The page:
<cfset y = ListToArray("rupesh,tom,damon,hemant,ashwin,ram,prank,sanjeev")>
<cfset z = ListToArray("dean,manju,jason,tim")>
<cfset y.addAll(z)>
<cfdump var="#y#">

2. Merge in middle : Lets say you want to add the second array somewhere in the middle of first array say after 4 elements. The code would look like

<cfset y = ListToArray("rupesh,tom,damon,hemant,ashwin,ram,prank,sanjeev")>
<cfset z = ListToArray("dean,manju,jason,tim")>
<cfset y.addAll(4, z)>
<cfdump var="#y#">

3. Search : I have heard people complaining that there is no find method in Array. Actually you had it all the time. Just that it was hidden :)
You can use List.Contains() or List.indexOf() methods to achieve that. Here is the code.

<cfset y = ListToArray("rupesh,tom,damon,hemant,ashwin,ram,prank,sanjeev")>
<cfoutput>Contains Hemant: #y.contains("hemant")#</cfoutput>
<cfoutput>Index of damon : #y.indexof("damon")#</cfoutput>

Please note that the java index starts at 0 where as CF index starts at 1. So the index here will be 2. You must also note that since java is case sensitive, this search will also be case sensitive. To build case insensitiveness, you will have to make the list as well as the search in same case - either uppercase it or lowercase it.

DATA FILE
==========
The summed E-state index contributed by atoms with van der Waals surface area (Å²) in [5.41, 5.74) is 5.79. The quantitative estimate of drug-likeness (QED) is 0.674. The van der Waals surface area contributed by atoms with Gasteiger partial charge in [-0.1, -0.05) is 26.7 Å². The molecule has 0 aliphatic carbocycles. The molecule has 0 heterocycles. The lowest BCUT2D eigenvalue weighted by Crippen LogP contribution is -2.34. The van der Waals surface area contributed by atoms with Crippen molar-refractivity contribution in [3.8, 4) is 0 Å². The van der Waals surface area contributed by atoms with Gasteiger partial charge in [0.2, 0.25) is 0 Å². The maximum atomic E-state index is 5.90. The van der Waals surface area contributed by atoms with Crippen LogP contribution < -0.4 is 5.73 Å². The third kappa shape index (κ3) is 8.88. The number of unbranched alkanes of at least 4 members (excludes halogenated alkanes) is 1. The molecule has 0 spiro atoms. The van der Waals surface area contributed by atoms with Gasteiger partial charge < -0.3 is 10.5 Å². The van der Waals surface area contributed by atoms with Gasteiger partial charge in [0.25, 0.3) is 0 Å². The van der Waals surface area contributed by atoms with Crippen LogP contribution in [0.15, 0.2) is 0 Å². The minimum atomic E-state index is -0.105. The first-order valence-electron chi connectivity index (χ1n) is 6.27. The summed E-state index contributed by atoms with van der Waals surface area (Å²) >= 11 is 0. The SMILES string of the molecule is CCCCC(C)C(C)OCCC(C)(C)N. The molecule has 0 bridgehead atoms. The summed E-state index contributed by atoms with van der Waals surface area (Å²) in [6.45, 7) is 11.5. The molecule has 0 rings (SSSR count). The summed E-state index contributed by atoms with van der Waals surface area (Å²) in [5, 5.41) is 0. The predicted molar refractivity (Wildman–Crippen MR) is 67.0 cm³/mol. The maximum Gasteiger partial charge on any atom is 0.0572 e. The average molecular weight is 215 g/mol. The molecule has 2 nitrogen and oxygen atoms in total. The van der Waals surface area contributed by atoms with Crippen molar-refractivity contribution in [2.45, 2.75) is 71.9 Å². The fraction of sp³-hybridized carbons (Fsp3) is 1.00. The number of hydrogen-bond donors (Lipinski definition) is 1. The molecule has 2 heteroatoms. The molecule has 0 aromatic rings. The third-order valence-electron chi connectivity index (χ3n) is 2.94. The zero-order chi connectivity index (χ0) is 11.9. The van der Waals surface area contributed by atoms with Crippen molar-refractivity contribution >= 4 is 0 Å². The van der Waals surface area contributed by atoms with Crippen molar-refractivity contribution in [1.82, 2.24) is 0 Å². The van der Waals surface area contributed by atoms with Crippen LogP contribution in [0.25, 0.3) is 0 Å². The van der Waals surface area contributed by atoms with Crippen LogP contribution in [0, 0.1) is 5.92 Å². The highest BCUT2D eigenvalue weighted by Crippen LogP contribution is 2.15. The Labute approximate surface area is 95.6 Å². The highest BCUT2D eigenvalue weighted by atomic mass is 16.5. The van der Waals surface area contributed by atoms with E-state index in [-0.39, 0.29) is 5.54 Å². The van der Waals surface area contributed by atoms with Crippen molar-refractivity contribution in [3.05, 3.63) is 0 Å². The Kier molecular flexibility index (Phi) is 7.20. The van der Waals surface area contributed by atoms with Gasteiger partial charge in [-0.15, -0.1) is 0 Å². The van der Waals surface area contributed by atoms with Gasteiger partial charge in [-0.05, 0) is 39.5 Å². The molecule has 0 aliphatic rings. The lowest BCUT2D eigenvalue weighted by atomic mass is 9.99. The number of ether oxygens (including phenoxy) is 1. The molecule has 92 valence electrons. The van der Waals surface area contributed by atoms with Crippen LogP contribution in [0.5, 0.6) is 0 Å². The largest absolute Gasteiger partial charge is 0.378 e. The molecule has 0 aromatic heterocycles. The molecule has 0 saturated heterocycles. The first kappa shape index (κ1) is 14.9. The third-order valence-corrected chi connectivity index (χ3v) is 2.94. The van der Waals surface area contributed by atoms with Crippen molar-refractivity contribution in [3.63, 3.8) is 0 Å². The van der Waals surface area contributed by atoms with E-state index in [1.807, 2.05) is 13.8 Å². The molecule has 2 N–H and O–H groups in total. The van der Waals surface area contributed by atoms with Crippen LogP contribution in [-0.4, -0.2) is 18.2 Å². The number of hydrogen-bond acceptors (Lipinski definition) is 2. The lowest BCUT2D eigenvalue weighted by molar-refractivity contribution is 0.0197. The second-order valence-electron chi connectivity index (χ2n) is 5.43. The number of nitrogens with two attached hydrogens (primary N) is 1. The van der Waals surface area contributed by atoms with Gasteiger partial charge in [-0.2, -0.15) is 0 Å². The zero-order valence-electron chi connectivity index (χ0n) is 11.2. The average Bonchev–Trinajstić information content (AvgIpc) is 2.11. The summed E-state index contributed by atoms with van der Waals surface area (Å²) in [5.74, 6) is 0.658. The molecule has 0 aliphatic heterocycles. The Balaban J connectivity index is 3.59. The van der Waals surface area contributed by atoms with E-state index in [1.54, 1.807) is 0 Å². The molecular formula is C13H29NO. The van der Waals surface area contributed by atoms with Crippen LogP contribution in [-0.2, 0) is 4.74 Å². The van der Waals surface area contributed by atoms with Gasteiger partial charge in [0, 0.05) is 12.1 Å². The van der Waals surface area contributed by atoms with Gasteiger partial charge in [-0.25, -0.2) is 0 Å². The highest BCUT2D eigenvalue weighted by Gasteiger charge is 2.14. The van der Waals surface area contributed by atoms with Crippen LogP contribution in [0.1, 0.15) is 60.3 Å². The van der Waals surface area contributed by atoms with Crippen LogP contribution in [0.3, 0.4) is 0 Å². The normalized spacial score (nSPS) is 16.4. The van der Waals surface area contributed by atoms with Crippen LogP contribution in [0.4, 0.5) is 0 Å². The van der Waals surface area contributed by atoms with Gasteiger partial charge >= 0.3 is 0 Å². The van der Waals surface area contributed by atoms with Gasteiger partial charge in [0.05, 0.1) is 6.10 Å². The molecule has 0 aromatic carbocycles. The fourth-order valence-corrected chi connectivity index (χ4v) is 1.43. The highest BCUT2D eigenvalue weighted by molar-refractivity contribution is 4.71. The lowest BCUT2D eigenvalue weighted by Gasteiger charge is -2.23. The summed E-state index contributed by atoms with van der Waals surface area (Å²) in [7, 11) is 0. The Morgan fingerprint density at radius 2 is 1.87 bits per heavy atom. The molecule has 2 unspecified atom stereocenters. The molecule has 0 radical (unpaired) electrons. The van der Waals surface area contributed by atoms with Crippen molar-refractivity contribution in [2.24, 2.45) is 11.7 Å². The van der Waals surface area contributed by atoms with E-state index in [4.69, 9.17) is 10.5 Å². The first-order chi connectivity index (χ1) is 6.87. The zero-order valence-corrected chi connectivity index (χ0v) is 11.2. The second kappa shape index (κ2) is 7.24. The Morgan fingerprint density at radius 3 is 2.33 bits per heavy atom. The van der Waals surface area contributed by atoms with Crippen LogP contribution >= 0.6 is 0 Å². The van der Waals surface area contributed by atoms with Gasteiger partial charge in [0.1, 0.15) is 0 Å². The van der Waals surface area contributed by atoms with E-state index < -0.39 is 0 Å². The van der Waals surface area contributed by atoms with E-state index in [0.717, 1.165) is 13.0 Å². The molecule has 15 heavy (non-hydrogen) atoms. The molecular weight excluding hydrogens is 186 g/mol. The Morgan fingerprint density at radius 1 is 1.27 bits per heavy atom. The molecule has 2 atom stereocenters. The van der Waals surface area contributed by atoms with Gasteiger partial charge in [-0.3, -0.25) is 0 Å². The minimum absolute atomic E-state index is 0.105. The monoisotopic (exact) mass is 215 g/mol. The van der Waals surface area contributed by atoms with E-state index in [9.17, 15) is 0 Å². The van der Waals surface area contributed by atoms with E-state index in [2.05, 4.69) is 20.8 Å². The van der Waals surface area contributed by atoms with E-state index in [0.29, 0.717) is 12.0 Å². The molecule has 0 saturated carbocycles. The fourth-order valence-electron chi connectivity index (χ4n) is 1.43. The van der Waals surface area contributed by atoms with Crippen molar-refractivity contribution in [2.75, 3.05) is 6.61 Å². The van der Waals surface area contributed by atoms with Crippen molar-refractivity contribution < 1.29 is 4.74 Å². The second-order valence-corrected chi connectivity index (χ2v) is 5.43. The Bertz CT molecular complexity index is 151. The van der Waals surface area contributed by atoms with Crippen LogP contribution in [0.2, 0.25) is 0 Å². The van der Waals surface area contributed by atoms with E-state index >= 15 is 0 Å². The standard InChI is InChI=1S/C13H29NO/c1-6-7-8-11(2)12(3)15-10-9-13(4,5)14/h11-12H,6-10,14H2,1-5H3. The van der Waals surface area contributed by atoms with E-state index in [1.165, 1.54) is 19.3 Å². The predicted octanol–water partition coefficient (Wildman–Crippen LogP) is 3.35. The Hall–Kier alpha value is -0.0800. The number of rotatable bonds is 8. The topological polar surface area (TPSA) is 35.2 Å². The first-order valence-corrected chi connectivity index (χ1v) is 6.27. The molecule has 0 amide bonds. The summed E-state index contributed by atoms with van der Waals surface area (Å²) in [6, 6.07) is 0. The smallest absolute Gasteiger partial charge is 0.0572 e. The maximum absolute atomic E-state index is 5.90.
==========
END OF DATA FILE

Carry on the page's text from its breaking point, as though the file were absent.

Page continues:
4. Search whole array : You can also search if all the elements of one array are present in another array using containsAll() method of java list.

<cfset y = ListToArray("rupesh,tom,damon,hemant,ashwin,ram,prank,sanjeev")>
<cfset z = ListToArray("ram,prank,rupesh")>

<cfoutput> y Contains z: #y.containsAll(z)#</cfoutput>

5. Equality check : You can find out if two arrays are same or not using list's equals method.

<cfset y = ListToArray("rupesh,tom,damon,hemant,ashwin,ram,prank,sanjeev")>
<cfset z = ListToArray("dean, manju,jason,tim")>
<cfset x = ListToArray("rupesh,tom,damon,hemant,ashwin,ram,prank,sanjeev")>
<cfoutput>x equals y : #x.equals(y)#</cfoutput>
<cfoutput>x equals z : #x.equals(z)#</cfoutput>

6. RemoveAll : You can remove all the elements of one array from the second array using removeAll()

<cfset y = ListToArray("rupesh,tom,damon,hemant,ashwin,ram,prank,sanjeev")>
before removal <cfdump var="#y#">

<cfset z = ListToArray("ram,prank,tom")>
<cfset y.removeAll(z)>
After removal <cfdump var="#y#">

Go ahead and play around with it!